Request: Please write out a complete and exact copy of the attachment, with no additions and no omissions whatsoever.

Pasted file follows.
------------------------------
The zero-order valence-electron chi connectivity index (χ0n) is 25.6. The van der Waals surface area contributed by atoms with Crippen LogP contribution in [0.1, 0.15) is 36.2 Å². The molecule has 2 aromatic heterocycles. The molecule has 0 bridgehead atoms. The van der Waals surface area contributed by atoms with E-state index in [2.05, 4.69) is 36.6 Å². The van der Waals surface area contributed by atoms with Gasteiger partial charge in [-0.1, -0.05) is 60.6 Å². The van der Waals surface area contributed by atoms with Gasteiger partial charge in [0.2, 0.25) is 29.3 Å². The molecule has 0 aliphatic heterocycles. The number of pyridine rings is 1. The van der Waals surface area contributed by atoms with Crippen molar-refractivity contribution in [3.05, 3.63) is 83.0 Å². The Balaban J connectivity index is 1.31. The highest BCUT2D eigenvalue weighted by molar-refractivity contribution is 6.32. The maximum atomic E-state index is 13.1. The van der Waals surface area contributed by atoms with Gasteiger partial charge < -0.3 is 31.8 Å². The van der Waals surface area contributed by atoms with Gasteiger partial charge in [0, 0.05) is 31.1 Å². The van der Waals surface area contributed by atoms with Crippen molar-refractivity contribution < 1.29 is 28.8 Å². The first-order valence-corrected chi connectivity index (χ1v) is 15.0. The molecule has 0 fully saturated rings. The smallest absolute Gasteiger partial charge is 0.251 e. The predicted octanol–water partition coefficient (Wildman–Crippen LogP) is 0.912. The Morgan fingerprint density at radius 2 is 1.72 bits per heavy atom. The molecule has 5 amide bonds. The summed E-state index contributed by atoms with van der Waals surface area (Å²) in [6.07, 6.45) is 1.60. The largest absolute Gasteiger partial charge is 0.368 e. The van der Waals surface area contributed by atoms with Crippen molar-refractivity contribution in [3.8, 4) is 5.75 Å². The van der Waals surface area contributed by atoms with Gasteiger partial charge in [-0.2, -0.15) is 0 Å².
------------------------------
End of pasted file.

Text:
The zero-order valence-electron chi connectivity index (χ0n) is 25.6. The van der Waals surface area contributed by atoms with Crippen LogP contribution in [0.1, 0.15) is 36.2 Å². The molecule has 2 aromatic heterocycles. The molecule has 0 bridgehead atoms. The van der Waals surface area contributed by atoms with E-state index in [2.05, 4.69) is 36.6 Å². The van der Waals surface area contributed by atoms with Gasteiger partial charge in [-0.1, -0.05) is 60.6 Å². The van der Waals surface area contributed by atoms with Gasteiger partial charge in [0.2, 0.25) is 29.3 Å². The molecule has 0 aliphatic heterocycles. The number of pyridine rings is 1. The van der Waals surface area contributed by atoms with Crippen molar-refractivity contribution in [3.05, 3.63) is 83.0 Å². The Balaban J connectivity index is 1.31. The highest BCUT2D eigenvalue weighted by molar-refractivity contribution is 6.32. The maximum atomic E-state index is 13.1. The van der Waals surface area contributed by atoms with Gasteiger partial charge < -0.3 is 31.8 Å². The van der Waals surface area contributed by atoms with Gasteiger partial charge in [0, 0.05) is 31.1 Å². The van der Waals surface area contributed by atoms with Crippen molar-refractivity contribution < 1.29 is 28.8 Å². The first-order valence-corrected chi connectivity index (χ1v) is 15.0. The molecule has 0 fully saturated rings. The smallest absolute Gasteiger partial charge is 0.251 e. The predicted octanol–water partition coefficient (Wildman–Crippen LogP) is 0.912. The Morgan fingerprint density at radius 2 is 1.72 bits per heavy atom. The molecule has 5 amide bonds. The summed E-state index contributed by atoms with van der Waals surface area (Å²) in [6.07, 6.45) is 1.60. The largest absolute Gasteiger partial charge is 0.368 e. The van der Waals surface area contributed by atoms with Crippen molar-refractivity contribution in [3.8, 4) is 5.75 Å². The van der Waals surface area contributed by atoms with Gasteiger partial charge in [-0.2, -0.15) is 0 Å².